JLPT BC 77 | Variety is the Spice of Life

Japanese Study MethodsI’m more than half way through ほぼ日刊イトイ新聞の本 (230/350 pages) and things are getting a lot smoother.  I’m really able to pick up and understand a lot more.  There are the occasional chapters that I get really messed up about, but one strategy that I’ve started to adopt more and more is try to push my way through the entire essay.  Then, go back and re-read it a slower after I’ve looked up all the words I don’t know and I’ve read through the entire thing.  Usually during this second time through things tend to snap into focus.

I’m actually looking forward to finishing this book off and moving on to focusing more on the N1 grammar that I need to know.  I’ll probably be doing that while I’m reading another novel, hopefully something a little more fun to read like Harry Potter or something.  I want to get through all the N1 grammar at least once before I make a valiant effort for the N1 in July.

I’m also still working my way through StickyStudy for iPhone.  If you are interested in picking up this app, I created a video that reviews StickyStudy for iPhone that you might want to check out.  At first, I thought it didn’t re-test words that you mastered, but it does, it just does it a lot later than I expected it would.  Still probably the most aesthetically-pleasing flashcard app in iTunes at the moment.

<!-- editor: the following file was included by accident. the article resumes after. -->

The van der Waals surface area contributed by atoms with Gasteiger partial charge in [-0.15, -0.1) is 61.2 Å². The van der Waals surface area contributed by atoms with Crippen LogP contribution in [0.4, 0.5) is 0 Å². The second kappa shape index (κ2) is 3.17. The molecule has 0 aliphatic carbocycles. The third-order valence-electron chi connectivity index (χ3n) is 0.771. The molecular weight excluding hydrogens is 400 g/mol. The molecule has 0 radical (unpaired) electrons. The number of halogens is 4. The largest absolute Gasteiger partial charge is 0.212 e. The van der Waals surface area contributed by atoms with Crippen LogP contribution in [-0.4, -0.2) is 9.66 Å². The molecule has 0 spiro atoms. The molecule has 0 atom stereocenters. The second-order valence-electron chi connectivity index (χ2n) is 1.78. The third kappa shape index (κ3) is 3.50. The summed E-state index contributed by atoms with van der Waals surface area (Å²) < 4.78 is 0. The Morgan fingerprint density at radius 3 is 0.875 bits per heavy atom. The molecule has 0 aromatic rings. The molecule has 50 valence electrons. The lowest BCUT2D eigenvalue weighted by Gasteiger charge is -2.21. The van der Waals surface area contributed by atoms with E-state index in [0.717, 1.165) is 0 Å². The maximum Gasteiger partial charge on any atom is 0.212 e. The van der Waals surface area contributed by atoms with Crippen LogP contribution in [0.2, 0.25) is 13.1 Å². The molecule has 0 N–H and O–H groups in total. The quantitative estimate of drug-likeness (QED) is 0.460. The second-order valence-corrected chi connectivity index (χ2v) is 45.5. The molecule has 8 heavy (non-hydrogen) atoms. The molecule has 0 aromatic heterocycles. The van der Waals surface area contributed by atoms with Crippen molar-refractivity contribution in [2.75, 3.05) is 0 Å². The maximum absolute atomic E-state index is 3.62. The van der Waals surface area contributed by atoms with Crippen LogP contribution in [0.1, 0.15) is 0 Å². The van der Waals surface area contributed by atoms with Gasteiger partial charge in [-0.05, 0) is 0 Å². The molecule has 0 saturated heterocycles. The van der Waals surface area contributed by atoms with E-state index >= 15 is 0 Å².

Variety is the Spice of Life

Some people have a tried and true way of studying.  You might drill words to death on memrise.com, read manga like it is going out of style, or shift through thousands of sentences in Anki.  Chances are if you have reached an advanced level in your studies you have tried several different kinds of study methods in order to come up with what interests you and what helps you recall the most stuff.

I’m starting to realize though that if you just focus on one particular source for learning, there are some drawbacks to this.  You can’t really rely on one resource to get you everything you need.  For example, reading manga is great, but in realty reading manga a lot helps you get better at reading manga.


The book I’m reading now, ほぼ日刊イトイ新聞の本, is a great source of essays and musings from Mr. Itoi.  It contains a lot of writings that are similar to the kinds of essays you see on the tests.  But, I’m starting to see some of the same words being repeated.  This isn’t so bad actually because I get to naturally review their meanings in context, but I also feel like I should try out a different author later.

Another example of this is when I went to the clinic when my wife was having a baby recently.  I could get a basic idea of what everyone was saying, but needed to look up a lot of extra vocabulary.  Also, just the phrasing of what the nurses were saying and asking me was a little unfamiliar to me.  Overall, it was of course an amazing experience (having a baby) and a good learning opportunity as well because I was extremely motivated to know what the heck they were talking about.

The JLPT is good in the respect that it forces you to spread out your learning.  You can’ simply watch jDramas all day and expect to pass the test.  You have to spread out and hone your skills in order to have a chance of passing the higher levels.  In this way, it pretty much prepares you for anything that is going to come your way.